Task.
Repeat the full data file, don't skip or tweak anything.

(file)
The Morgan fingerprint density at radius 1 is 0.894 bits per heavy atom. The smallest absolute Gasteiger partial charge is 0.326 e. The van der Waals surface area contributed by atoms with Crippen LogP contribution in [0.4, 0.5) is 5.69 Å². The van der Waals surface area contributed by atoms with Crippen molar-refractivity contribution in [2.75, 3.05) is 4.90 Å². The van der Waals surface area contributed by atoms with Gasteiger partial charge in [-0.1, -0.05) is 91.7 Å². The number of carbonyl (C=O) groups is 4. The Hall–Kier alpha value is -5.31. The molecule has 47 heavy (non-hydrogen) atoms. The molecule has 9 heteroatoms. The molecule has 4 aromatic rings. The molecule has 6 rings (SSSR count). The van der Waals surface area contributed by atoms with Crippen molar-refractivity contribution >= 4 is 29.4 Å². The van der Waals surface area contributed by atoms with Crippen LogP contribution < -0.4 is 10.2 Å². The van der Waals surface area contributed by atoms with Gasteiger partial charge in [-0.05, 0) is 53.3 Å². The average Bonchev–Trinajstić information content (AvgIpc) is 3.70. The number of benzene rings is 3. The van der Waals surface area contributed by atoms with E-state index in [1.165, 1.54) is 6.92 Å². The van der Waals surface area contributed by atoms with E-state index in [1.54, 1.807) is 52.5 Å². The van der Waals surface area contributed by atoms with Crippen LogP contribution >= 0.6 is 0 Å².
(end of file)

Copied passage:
The Morgan fingerprint density at radius 1 is 0.894 bits per heavy atom. The smallest absolute Gasteiger partial charge is 0.326 e. The van der Waals surface area contributed by atoms with Crippen LogP contribution in [0.4, 0.5) is 5.69 Å². The van der Waals surface area contributed by atoms with Crippen molar-refractivity contribution in [2.75, 3.05) is 4.90 Å². The van der Waals surface area contributed by atoms with Gasteiger partial charge in [-0.1, -0.05) is 91.7 Å². The number of carbonyl (C=O) groups is 4. The Hall–Kier alpha value is -5.31. The molecule has 47 heavy (non-hydrogen) atoms. The molecule has 9 heteroatoms. The molecule has 4 aromatic rings. The molecule has 6 rings (SSSR count). The van der Waals surface area contributed by atoms with Crippen molar-refractivity contribution >= 4 is 29.4 Å². The van der Waals surface area contributed by atoms with Crippen LogP contribution < -0.4 is 10.2 Å². The van der Waals surface area contributed by atoms with Gasteiger partial charge in [-0.05, 0) is 53.3 Å². The average Bonchev–Trinajstić information content (AvgIpc) is 3.70. The number of benzene rings is 3. The van der Waals surface area contributed by atoms with E-state index in [1.165, 1.54) is 6.92 Å². The van der Waals surface area contributed by atoms with E-state index in [1.54, 1.807) is 52.5 Å². The van der Waals surface area contributed by atoms with Crippen LogP contribution >= 0.6 is 0 Å².